(Reuters) - U.S. auto sales may have their strongest month of 2011 in November, spurred by consumers' growing need to replace aging cars and trucks and a wider selection on dealer lots, according to a study released on Thursday.
If current sales trends persist, automakers are poised to sell vehicles at an annual pace of more than 14 million by the second half of 2012, according to a forecast by J.D. Power and Associates and LMC Automotive.
This would represent at least a 10 percent jump from expected 2011 sales, which J.D. Power and LMC now estimate will be around 12.7 million vehicles.
"As long as there is not an external shock or economic setback, the selling rate could be stable above the 14-million-unit level during the second half of 2012," said Jeff Schuster, LMC senior vice president of forecasting.
Total light vehicle sales are expected to rise 8 percent in November compared with a year earlier, according to data gathered from nearly 8,900 dealers during the first half of November.
This signals an annualized sales rate of 13.4 million for the month, up from the 13.2 million sales pace in October.
Carmakers are expected to release U.S. auto sales figures for November on December 1.
U.S. auto sales fell in the spring and early summer due to concerns about the prospect of another U.S. economic downturn and supply disruptions after the March earthquake in Japan.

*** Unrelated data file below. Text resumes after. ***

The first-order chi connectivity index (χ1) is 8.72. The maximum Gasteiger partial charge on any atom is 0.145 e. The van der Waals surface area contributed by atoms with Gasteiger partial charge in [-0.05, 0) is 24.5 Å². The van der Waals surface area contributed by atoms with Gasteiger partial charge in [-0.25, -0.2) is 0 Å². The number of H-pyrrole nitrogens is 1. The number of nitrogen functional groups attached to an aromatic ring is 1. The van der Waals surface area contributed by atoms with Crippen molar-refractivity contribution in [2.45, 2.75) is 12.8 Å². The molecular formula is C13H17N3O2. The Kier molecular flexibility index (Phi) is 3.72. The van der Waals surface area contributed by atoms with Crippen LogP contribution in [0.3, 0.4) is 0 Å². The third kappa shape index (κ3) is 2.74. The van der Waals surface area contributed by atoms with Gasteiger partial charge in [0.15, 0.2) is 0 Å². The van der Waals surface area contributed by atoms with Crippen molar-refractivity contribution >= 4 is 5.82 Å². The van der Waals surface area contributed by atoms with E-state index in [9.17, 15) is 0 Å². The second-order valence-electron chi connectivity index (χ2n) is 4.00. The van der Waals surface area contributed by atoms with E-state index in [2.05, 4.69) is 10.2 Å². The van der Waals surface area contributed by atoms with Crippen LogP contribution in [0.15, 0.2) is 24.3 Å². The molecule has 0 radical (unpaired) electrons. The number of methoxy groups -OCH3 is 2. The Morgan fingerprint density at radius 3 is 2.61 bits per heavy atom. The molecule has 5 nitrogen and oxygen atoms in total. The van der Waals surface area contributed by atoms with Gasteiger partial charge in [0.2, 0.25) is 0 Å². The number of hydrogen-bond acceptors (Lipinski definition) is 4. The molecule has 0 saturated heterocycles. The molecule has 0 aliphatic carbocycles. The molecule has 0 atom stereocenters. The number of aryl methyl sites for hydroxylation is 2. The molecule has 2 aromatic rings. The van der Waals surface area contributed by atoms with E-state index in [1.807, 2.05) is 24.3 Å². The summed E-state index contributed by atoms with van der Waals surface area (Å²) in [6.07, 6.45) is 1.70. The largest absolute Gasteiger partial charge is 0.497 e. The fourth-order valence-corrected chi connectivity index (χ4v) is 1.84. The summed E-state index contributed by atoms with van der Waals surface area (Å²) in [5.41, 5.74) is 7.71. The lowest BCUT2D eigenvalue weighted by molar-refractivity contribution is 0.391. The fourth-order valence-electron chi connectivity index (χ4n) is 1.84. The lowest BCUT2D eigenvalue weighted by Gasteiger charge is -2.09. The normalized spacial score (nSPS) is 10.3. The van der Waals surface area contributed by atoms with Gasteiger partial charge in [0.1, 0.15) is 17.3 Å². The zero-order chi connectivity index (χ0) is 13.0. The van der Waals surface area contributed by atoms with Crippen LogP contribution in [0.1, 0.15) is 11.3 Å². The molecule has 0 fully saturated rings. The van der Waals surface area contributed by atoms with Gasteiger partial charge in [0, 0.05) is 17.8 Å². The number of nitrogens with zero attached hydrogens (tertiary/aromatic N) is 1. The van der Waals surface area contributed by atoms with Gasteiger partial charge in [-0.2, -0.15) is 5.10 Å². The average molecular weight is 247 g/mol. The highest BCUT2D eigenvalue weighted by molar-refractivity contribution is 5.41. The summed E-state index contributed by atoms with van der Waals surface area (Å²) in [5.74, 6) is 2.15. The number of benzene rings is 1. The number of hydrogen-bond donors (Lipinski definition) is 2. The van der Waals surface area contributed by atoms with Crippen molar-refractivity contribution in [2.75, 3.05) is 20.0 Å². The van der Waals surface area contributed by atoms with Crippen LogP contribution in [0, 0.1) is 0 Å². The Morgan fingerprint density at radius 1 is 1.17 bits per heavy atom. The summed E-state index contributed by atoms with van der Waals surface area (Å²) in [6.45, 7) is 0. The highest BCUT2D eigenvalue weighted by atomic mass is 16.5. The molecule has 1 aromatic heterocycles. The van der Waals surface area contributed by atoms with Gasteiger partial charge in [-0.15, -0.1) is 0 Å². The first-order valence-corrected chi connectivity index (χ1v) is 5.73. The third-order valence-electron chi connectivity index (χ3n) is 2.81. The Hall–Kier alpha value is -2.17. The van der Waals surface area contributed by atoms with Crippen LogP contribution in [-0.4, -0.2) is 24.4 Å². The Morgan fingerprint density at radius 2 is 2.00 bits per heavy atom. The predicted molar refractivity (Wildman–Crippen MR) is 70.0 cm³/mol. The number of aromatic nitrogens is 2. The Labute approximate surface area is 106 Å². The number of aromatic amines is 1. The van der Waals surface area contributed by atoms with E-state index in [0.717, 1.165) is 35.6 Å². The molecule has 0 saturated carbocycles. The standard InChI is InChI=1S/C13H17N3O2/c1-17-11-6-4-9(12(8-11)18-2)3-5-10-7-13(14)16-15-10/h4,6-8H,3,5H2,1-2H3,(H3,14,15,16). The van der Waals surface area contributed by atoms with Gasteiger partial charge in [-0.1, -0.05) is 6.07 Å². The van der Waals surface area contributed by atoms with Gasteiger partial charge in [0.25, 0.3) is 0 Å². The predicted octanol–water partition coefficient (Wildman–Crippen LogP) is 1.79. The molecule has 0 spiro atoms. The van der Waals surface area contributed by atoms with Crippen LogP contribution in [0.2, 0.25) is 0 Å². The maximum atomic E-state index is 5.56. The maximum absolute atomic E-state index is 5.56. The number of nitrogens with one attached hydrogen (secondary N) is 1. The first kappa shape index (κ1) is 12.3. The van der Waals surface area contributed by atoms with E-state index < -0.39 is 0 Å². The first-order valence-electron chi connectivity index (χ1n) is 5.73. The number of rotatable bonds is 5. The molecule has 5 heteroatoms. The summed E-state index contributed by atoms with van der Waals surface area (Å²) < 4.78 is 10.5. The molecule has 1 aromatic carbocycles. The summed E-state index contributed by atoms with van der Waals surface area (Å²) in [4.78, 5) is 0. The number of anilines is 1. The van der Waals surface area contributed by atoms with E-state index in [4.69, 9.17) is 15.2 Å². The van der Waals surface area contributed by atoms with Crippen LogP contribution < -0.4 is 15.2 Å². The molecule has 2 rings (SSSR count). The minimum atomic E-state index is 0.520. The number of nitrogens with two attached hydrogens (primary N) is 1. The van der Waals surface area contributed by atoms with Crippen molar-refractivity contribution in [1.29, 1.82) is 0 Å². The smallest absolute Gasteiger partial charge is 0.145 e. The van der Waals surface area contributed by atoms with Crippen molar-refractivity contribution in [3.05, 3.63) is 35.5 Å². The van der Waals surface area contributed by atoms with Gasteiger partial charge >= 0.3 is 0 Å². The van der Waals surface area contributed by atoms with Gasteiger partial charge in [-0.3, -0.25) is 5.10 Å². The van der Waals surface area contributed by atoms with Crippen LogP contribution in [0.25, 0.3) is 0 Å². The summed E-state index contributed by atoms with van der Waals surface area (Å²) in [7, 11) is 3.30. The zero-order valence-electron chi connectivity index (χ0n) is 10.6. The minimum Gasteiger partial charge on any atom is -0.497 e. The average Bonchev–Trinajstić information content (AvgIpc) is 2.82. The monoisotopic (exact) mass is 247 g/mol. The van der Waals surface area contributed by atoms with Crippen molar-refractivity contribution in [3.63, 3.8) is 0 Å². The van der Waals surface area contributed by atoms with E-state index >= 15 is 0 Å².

But in the last three months, monthly sales figures have risen, an indication of both larger inventories and the fact that some consumers can no longer delay vehicle purchases.
The average vehicle on U.S. roads is almost 11 years old, two years older today than the average in 2007, and at some point those cars will break down and spur new car sales.
"The improving performance of the past three months suggests that the current momentum, primarily driven by replacement demand and improvements in vehicle availability, is not an aberration," said John Humphrey, senior vice president of global automotive operations at J.D. Power.
The strong showing in October and November prompted to J.D. Power and LMC to raise slightly their sales projection for 2011 to 12.7 million from 12.6 million, the first time all year the forecast has been raised.
Earlier this month, LMC bought the automotive forecasting unit from J.D. Power. The terms of the transaction were not disclosed.
(Reporting by Deepa Seetharaman in Detroit, editing by Matthew Lewis)